The United States was built on a solid foundation of equality, justice, freedom and democracy. But over the centuries that foundation has shown stress cracks as an increasingly-diverse America struggles to weave the principles into practice. The original motto of the United States, E Pluribus Unum (out of many, one), was adopted by Congress in 1782 and remains inscribed on the Great Seal of The United States. But today it is under assault by increasing political and social polarization.
America has always suffered through periods in which the incumbent citizens felt threatened by newcomers, or by “the others” from within. Many white Americans believed that their status was endangered by the rising up of people whose skin color and ethnicity were different from the majority; or, whose spiritual traditions were other than Protestant Christian; or, immigrants who arrived speaking a different language; or, new arrivals who had skills that better fit a changing economy than those of the native born Americans; or, frankly, people from abroad who arrived here willing to work hard and establish a place in their new country’s socioeconomic pyramid.
It seems to me that while we proudly proclaim the motto, we have never fully lived into the E Pluribus Unum dream. The majority of us bounce around the middle point between the two polls of division and unity, while a few hold permanent residency at one end or the other.
Polarization and Fragmentation Impeding America
Thomas Friedman said it well in his April 6 editorial in The New York Times: What is playing out is a “political fragmentation/polarization that is hobbling America: the loss of a shared national narrative to inspire and bind the country as it journeys into the 21st century.” He refers to a Washington Post op/ed by Dov Seidman who wrote, “When your country is a grand, aspirational project… it requires sharing some very deep things–––foundational principles like liberty and justice for all and an animating ethos like America’s E Pluribus Unum. Right now…those deep things not only have been fractured, they are actively being fractured by a polarization industry that assaults the truth and trust necessary for these projects to flourish.” Governing, therefore, has become increasingly difficult.
It is a fact that America has never been easy to govern, but statesmen and women always seemed to rise above the fray and step into the breach. Lyndon Johnson did this during a time that the nation was disintegrating in a morass of racial strife. His Civil Rights Act of 1964 passed both houses of Congress with bipartisan support despite a 75-day filibuster by Southern Senators. The president and a bi-partisan coalition stayed focus and made history.
A Time of Testing
When he signed the bill, President Johnson said, “My fellow citizens, we have come now to a time of testing. We must not fail. Let us close the springs of racial poison. Let us lay aside irrelevant differences and make our nation whole.” A year later he pushed through the Voting Rights Act of 1965, one of the most significant pieces of legislation in the nation’s history. Johnson, with all of his flaws, was a leader who met and embraced his moment.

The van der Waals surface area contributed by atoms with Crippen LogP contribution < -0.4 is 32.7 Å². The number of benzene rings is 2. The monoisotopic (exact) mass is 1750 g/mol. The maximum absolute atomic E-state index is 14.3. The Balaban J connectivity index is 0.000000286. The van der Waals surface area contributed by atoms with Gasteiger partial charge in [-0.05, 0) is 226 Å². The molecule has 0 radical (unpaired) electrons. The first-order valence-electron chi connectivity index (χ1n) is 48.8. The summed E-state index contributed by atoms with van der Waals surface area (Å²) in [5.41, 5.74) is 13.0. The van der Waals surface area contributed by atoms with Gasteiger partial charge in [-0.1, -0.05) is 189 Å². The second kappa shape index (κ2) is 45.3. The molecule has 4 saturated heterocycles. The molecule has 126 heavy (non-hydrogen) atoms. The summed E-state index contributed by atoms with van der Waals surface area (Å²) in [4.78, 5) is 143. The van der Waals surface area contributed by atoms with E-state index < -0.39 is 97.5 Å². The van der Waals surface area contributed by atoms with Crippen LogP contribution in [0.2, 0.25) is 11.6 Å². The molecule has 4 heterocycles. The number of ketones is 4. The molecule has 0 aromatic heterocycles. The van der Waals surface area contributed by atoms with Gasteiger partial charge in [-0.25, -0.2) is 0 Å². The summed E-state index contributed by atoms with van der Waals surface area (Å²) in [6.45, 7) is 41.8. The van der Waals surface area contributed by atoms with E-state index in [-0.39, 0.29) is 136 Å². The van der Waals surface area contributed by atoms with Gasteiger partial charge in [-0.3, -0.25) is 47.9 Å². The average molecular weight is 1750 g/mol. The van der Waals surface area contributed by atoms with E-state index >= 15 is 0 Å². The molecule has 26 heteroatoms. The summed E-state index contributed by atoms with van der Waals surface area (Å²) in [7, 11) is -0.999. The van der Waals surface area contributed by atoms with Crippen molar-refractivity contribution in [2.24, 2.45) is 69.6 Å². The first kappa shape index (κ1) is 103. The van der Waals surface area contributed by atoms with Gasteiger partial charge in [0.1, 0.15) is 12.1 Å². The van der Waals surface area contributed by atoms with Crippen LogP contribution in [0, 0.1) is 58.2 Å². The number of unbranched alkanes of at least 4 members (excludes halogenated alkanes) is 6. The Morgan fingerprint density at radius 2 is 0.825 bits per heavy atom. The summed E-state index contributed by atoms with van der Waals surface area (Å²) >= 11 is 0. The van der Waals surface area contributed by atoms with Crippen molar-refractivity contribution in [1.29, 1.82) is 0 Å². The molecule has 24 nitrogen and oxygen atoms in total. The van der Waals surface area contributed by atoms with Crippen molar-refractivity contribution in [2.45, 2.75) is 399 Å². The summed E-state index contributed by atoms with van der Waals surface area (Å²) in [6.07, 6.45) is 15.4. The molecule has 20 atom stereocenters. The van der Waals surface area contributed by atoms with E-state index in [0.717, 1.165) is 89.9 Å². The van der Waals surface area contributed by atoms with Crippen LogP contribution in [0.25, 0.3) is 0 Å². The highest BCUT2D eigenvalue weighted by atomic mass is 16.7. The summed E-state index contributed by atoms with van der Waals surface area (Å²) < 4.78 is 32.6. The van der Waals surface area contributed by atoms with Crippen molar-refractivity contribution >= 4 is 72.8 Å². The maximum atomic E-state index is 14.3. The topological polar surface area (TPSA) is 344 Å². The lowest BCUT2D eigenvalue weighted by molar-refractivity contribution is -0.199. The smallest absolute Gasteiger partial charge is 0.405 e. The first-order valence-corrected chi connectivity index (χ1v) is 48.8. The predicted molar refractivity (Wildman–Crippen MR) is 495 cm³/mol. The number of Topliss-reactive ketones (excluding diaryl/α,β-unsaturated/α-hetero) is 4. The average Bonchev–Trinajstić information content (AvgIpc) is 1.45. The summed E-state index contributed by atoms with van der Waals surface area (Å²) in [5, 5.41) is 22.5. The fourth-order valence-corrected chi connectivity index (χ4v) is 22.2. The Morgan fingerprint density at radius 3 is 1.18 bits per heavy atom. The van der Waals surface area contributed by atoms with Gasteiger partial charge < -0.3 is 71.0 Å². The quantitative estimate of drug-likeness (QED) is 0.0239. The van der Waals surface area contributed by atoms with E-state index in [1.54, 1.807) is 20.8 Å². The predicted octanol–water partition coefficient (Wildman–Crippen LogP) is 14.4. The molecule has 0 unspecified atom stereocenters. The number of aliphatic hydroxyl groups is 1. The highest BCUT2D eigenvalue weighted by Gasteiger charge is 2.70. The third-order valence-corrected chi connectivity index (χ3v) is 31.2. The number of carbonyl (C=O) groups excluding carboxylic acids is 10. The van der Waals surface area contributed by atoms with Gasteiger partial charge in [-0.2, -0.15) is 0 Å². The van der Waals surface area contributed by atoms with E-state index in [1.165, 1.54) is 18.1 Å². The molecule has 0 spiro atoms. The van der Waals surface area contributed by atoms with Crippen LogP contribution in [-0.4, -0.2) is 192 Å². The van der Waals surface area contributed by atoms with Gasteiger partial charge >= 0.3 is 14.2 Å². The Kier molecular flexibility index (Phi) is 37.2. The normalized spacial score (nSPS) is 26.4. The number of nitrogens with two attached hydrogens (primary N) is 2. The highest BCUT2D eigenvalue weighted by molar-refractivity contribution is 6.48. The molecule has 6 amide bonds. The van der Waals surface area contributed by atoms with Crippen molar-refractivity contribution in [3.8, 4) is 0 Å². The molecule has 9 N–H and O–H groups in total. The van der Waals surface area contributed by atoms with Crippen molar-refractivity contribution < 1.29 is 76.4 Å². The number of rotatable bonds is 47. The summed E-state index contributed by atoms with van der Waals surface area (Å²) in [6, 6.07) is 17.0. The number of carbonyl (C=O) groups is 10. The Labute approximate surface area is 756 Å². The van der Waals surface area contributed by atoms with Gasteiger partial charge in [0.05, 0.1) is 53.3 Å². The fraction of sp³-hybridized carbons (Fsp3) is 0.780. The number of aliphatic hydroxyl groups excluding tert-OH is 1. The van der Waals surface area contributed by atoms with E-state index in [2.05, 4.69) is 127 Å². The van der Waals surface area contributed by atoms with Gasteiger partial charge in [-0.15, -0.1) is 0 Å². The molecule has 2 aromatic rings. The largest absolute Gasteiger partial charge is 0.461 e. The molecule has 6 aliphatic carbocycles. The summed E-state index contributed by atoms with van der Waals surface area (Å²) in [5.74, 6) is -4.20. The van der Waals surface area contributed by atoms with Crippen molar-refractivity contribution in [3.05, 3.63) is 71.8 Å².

I believe that Joe Biden has the potential to do the same, but he is encumbered by an era of divisive and venomous distrust, both within the halls of Congress and among the factions of their constituencies. To make Biden’s dilemma worse, he was preceded by the most polarizing leader of my lifetime, a vulgar faux-populist whose only agenda was to bolster himself and to destroy the democratic institutions that have guided this country through hard times in the past. The residue of his time in office is a contempt of government in the minds of his ardent followers, and a general lack of faith among the broader populace that government is capable of meeting the moment.
Biden and his Congressional allies must rebuild a government that serves the people in much the same way that Franklin Roosevelt did in the 1930s when he inherited a depression and a demoralized public. They must rebuild the institutional and political infrastructures of American government while at the same time addressing the nation’s long-neglected physical and human infrastructure. As a beginning, the president has put forward a big, comprehensive program that will soon be debated and voted on in both houses of Congress.
It will take all of the lessons Biden has absorbed over a lifetime of public service to keep the comprehensive program from being carved up by members of Congress into 535 personal agendas. It will require courageous members of Congress–––both from the left and from the right–––to put aside their personal and partisan schemes to focus entirely on what is good for the nation. As President Johnson said, “We have now come to a time of testing. We cannot fail… Let us lay aside irrelevant differences and make our nation whole.”
Bill Jamieson’s career has included leadership positions in business, government, and education. He was also an ordained deacon in the Episcopal Church and his ministry centered around advocacy for low-income families and children.